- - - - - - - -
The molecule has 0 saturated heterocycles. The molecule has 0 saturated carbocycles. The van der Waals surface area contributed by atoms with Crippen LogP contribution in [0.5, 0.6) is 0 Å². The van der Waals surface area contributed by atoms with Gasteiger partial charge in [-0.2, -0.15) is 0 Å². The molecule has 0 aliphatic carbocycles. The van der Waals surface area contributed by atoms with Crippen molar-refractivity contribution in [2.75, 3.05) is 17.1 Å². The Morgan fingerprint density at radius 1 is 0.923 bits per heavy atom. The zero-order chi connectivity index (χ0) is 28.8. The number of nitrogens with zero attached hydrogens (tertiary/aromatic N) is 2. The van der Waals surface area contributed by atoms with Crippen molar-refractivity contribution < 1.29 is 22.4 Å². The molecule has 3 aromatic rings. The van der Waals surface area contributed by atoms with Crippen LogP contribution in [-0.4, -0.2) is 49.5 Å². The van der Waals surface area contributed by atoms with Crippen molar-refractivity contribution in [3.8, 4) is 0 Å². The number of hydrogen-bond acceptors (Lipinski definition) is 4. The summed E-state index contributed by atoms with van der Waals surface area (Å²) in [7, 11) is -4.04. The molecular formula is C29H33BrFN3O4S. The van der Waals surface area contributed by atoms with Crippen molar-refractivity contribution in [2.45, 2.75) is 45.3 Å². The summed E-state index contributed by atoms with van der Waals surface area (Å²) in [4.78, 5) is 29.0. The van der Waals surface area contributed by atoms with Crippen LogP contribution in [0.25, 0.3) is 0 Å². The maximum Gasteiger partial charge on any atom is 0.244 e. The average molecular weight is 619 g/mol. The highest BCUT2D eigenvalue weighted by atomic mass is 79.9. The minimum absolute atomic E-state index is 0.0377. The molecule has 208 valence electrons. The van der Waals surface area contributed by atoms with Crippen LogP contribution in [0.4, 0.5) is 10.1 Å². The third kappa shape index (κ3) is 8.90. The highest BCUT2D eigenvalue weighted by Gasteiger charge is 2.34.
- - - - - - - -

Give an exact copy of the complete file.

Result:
The molecule has 0 saturated heterocycles. The molecule has 0 saturated carbocycles. The van der Waals surface area contributed by atoms with Crippen LogP contribution in [0.5, 0.6) is 0 Å². The van der Waals surface area contributed by atoms with Gasteiger partial charge in [-0.2, -0.15) is 0 Å². The molecule has 0 aliphatic carbocycles. The van der Waals surface area contributed by atoms with Crippen molar-refractivity contribution in [2.75, 3.05) is 17.1 Å². The Morgan fingerprint density at radius 1 is 0.923 bits per heavy atom. The zero-order chi connectivity index (χ0) is 28.8. The number of nitrogens with zero attached hydrogens (tertiary/aromatic N) is 2. The van der Waals surface area contributed by atoms with Crippen molar-refractivity contribution < 1.29 is 22.4 Å². The molecule has 3 aromatic rings. The van der Waals surface area contributed by atoms with Crippen LogP contribution in [-0.4, -0.2) is 49.5 Å². The van der Waals surface area contributed by atoms with Crippen molar-refractivity contribution in [3.8, 4) is 0 Å². The number of hydrogen-bond acceptors (Lipinski definition) is 4. The summed E-state index contributed by atoms with van der Waals surface area (Å²) in [7, 11) is -4.04. The molecular formula is C29H33BrFN3O4S. The van der Waals surface area contributed by atoms with Crippen molar-refractivity contribution in [2.45, 2.75) is 45.3 Å². The summed E-state index contributed by atoms with van der Waals surface area (Å²) in [4.78, 5) is 29.0. The van der Waals surface area contributed by atoms with Crippen LogP contribution in [0.25, 0.3) is 0 Å². The maximum Gasteiger partial charge on any atom is 0.244 e. The average molecular weight is 619 g/mol. The highest BCUT2D eigenvalue weighted by atomic mass is 79.9. The minimum absolute atomic E-state index is 0.0377. The molecule has 208 valence electrons. The van der Waals surface area contributed by atoms with Crippen LogP contribution in [0.4, 0.5) is 10.1 Å². The third kappa shape index (κ3) is 8.90. The highest BCUT2D eigenvalue weighted by Gasteiger charge is 2.34.